The Steppenwolf Theatre Company’s production of Edward Albee’s Who’s Afraid of Virginia Woolf? provides a completely different sort of family fun. The latest version features Amy Morton, best known for her performance in Broadway’s August: Osage County, and Tracy Letts, the Pulitzer Prize–winning writer of that play, as George and Martha, one of the most dysfunctional couples in American theater. The play is an unquestionable masterpiece, and this particular production got rave reviews when it opened in Chicago. But be warned—it’s at least three hours long. My advice: Go early in your week.
Craig Wright’s new tragicomedy, Grace, to be headlined by Michael Shannon, is something I was thrilled to read about. In Wright’s 2010 show, Mistakes Were Made, Shannon played a second-rate theater producer who was struggling to keep his professional and personal lives afloat. It was one of the most impressive performances I’ve seen: Shannon was hysterical and physically brilliant, and he’s one of the most commanding actors I’ve seen on the stage. His Mistakes director Dexter Bullard is helming Grace, and Paul Rudd and Ed Asner also star.
Off-Broadway, The Roundabout Theatre Company’s If There Is I Haven’t Found It Yet is the American premiere from talented young British playwright Nick Payne. Featuring Jake Gyllenhaal (shown right) in a very dark role, the play centers on a family going through a difficult time—the father is immersed in his work, and overweight daughter Anna is being bullied at school—when Anna’s estranged uncle Terry (Gyllenhaal) suddenly shows up. The play was well received when it debuted in London a few years back, and with Gyllenhaal and Brían F. O’Byrne leading the cast, I’m sure it’ll be one of the season’s best.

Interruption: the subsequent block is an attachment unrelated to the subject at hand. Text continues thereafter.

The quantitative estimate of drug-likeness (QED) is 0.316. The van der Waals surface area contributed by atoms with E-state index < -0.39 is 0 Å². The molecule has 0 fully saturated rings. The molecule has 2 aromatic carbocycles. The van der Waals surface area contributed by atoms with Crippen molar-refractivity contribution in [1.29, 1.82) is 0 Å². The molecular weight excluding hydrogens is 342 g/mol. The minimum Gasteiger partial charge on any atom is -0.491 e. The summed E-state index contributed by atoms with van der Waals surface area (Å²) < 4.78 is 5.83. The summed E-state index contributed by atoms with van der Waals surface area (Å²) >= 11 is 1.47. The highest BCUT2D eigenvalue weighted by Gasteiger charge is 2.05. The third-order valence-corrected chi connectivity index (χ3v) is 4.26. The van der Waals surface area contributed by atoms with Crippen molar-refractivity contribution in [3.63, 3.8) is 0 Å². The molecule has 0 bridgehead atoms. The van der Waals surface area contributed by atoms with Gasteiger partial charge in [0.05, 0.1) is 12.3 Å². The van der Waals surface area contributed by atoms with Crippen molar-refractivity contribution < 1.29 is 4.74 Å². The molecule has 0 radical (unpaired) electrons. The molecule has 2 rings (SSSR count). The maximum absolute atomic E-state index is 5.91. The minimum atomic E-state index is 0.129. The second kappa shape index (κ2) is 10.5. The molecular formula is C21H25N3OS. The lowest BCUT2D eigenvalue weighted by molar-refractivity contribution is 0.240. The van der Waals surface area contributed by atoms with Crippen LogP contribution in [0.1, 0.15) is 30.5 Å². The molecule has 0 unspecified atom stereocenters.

Also off-Broadway is The Great God Pan from exciting young American Amy Herzog. Her 4000 Miles and Belleville—the latter to be staged at the New York Theatre Workshop in the spring—are two of the most engaging and heartbreaking plays I’ve read. Her writing is beautiful, quiet and restrained, a welcome change from the over-the-top monologues many playwrights feel they must include during their climax. She hasn’t yet.
In lieu of another musical, for a light capper I’d recommend Bad Jews, a comedy from newcomer Joshua Elias Harmon, also at the Roundabout. The story centers on two cousins fighting over their grandfather’s chai necklace when they come together for his funeral. The writing is sharp and funny, and Tracee Chimo—excellent in the plays Bachelorette and Circle Mirror Transformation—is sure to steal the show as Daphna, the obnoxious, entitled but ultimately insecure lead.
FALL 2012 SHOWS TO SEE
If There Is I Haven’t Found It Yet (opens September 20)
Laura Pels Theatre at Roundabout Theatre Company
Cast: Jake Gyllenhaal, Brían F. O’Byrne, Michelle Gomez, Annie Funke
Grace (opens Oct. 4)
Cast: Michael Shannon, Paul Rudd, Ed Asner, Kate Arrington
Who’s Afraid of Virginia Woolf? (opens Oct. 13)
Cast: Tracy Letts, Amy Morton, Carrie Coon, Madison Dirks
Bad Jews (opens Oct. 30)
Black Box Theatre at Roundabout Theatre Company
Cast: Tracee Chimo, Phillip Ettinger, Molly Ranson, Michael Zegen
Annie (opens Nov. 8)
Cast: Lilla Crawford, Katie Finneran, Anthony Warlow, Brynn O’Malley
Glengarry Glen Ross (opens Nov. 11)
Gerald Schoenfeld Theatre
Cast: Al Pacino, Bobby Cannavale, David Harbour, Richard Schiff
The Anarchist (opens Dec. 2)
Cast: Patti Lupone, Debra Winger
The Great God Pan (opens Dec. 18)
Cast: Judith Ivey
Photos (from top to bottom): Fernando Leon/Getty Images; Jamie McCarthy/WireImage for Equality Now; Kevin Winter/Getty Images; Jason LaVeris/FilmMagic